This article was originally published by Radio Free Asia and is reprinted with permission.
A successor to Tibet’s exiled spiritual leader the Dalai Lama will be chosen by the Tibetan people themselves and not by Beijing, which claims authority over the process of recognition, a senior U.S. diplomat said in India on Monday.
Speaking at a conference hosted by the Tibetan Institute for Performing Arts held in Dharamsala—seat of the Tibetan government-in-exile—U.S. Ambassador at Large for International Religious Freedom Sam Brownback hit out at what he called China’s “persecution of the Tibetan people’s faith.”
The Tibetan people have the right to choose their own religious leaders, Brownback said.
“The role of picking a successor to the Dalai Lama belongs to the Tibetan Buddhist system, the Dalai Lama, and other Tibetan leaders. It does not belong to anybody else, not any government or any entity,” Brownback said.
Concerns over the health of the 84-year-old Dalai Lama, who fled into exile in India following a failed 1959 Tibetan revolt against Chinese rule, have renewed uncertainties over his possible successor after he dies.
China claims control over the selection, saying that the process must comply with Chinese law, while the Dalai Lama himself says that if he returns, his successor will be born in a country outside of Chinese control.
Tibetan tradition holds that senior Buddhist monks and other high-ranking religious teachers are reincarnated in the body of a child after they die.
Beijing has sought in recent years to control the identification of other Tibetan religious leaders, including Tibet’s Panchen Lama, who was taken into custody at the age of six with his family in 1995, with Chinese officials then installing another boy of their own choosing in his place.
“We call on the [People’s Republic of China] government to release immediately the Tibetan-recognized Panchen Lama Gedhun Choekyi Nyima or share the truth about his fate with the world,” Brownback said in India.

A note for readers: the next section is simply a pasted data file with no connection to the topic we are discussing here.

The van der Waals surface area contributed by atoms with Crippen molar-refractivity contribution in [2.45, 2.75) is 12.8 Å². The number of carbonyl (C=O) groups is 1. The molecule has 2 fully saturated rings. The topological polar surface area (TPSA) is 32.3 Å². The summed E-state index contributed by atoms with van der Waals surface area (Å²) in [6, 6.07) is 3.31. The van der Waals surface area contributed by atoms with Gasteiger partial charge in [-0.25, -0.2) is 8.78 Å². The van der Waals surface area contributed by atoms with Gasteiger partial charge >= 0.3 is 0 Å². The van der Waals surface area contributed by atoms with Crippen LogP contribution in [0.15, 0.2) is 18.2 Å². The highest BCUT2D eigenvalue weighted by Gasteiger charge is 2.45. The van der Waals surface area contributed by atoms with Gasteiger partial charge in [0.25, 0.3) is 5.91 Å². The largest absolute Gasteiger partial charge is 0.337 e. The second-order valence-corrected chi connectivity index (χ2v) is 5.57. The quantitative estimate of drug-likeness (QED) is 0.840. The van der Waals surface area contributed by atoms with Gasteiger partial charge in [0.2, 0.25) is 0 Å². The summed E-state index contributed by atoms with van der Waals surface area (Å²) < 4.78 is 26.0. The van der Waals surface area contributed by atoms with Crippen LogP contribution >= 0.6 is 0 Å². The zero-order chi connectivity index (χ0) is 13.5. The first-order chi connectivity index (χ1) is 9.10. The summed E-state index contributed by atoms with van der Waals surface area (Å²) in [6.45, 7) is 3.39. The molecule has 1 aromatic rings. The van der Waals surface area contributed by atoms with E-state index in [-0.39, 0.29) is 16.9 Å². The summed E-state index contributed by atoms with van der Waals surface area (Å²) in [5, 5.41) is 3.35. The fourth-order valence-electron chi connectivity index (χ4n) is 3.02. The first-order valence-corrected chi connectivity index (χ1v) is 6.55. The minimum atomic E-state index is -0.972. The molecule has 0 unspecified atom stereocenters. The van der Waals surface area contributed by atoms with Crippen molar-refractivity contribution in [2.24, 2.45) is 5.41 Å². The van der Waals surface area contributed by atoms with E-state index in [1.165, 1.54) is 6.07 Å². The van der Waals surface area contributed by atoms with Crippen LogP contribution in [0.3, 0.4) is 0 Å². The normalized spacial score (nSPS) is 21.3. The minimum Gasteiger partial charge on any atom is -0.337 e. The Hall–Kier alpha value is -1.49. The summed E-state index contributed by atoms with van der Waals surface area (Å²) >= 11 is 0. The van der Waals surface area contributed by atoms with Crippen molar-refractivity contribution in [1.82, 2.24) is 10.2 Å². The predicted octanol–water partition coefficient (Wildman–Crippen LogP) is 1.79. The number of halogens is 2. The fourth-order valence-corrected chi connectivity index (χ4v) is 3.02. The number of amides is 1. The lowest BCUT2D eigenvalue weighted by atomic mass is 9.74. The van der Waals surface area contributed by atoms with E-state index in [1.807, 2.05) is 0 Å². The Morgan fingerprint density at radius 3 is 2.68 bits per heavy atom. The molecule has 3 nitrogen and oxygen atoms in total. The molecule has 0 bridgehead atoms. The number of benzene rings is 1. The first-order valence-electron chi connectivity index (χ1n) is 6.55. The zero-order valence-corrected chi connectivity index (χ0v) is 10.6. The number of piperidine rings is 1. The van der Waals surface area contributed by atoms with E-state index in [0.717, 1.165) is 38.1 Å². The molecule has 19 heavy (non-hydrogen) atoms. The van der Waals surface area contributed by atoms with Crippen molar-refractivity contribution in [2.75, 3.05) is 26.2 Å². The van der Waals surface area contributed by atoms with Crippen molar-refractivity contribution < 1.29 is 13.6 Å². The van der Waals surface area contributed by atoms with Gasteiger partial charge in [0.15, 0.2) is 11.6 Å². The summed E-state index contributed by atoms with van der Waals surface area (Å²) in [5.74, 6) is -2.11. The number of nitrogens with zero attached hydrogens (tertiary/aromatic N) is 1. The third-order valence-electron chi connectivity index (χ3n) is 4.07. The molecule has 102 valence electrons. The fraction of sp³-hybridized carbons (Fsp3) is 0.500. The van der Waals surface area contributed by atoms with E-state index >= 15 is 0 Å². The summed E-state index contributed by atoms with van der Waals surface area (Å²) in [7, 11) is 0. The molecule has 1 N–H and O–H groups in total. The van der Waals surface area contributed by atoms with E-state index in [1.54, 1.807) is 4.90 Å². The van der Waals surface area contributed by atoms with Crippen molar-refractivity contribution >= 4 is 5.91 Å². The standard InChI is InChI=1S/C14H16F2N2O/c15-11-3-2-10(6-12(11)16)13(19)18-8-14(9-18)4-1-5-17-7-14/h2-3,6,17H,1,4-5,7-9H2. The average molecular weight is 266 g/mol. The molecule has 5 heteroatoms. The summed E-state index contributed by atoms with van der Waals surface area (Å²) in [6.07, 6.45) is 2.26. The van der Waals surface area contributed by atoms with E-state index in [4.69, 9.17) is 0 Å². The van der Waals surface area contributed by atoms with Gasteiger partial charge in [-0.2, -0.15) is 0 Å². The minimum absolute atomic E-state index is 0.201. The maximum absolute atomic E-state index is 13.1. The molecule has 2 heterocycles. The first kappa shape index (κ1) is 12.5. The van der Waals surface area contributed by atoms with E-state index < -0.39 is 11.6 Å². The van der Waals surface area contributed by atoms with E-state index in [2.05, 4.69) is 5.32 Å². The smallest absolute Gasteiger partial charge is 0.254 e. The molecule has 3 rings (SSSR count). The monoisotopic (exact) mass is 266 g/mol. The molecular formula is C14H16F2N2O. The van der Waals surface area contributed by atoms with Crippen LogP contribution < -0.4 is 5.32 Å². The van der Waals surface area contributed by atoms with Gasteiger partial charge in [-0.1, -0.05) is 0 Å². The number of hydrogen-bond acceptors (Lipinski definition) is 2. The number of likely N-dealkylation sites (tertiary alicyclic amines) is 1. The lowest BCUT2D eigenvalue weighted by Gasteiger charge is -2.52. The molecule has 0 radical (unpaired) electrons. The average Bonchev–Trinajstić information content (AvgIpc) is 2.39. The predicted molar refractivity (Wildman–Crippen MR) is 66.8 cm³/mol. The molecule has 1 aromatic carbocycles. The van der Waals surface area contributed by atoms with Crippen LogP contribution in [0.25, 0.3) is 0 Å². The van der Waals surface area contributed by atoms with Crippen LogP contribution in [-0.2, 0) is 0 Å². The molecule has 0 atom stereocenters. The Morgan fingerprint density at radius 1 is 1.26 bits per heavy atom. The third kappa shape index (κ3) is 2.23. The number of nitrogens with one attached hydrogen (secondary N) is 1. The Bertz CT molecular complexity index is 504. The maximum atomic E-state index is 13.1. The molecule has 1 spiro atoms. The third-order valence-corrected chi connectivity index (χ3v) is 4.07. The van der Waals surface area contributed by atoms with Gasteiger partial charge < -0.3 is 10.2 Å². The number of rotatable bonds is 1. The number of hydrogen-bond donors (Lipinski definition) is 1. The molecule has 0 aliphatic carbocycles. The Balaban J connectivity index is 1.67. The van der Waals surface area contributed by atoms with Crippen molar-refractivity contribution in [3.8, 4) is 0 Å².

“We stand with the people of Tibet as they seek to preserve their time-honored traditions including the right to venerate religious leaders of their choosing,” Brownback said.
“Decisions regarding the selection of Tibetan Buddhist leaders rest with the Dalai Lama, Tibetan Buddhist leaders, and the people of Tibet. Period!”
U.S. Congress takes action
Meanwhile, in a bipartisan show of U.S. support for Tibet, a new bill introduced in Congress threatens sanctions against Chinese officials interfering with the selection of a new Dalai Lama, with proposed penalties including the freezing of assets and denial of entry to the United States.
The Tibetan Policy and Support Act of 2019 was introduced in the House on Sept. 13 by Rep. James McGovern (D-Mass.), chairman of the U.S. Congressional-Executive Commission on China, and will be introduced in the Senate by Commission co-chair Senator Marco Rubio (R-Fla.).
The bill will then be submitted for review by the Committee on Foreign Affairs and Committee on the Judiciary, and put forward for debate and passage into law at a later date.
Chinese authorities meanwhile maintain a tight grip on the Tibetan region, restricting Tibetans’ political activities and peaceful expression of ethnic and religious identity, and subjecting Tibetans to persecution, torture, imprisonment, and extrajudicial killings.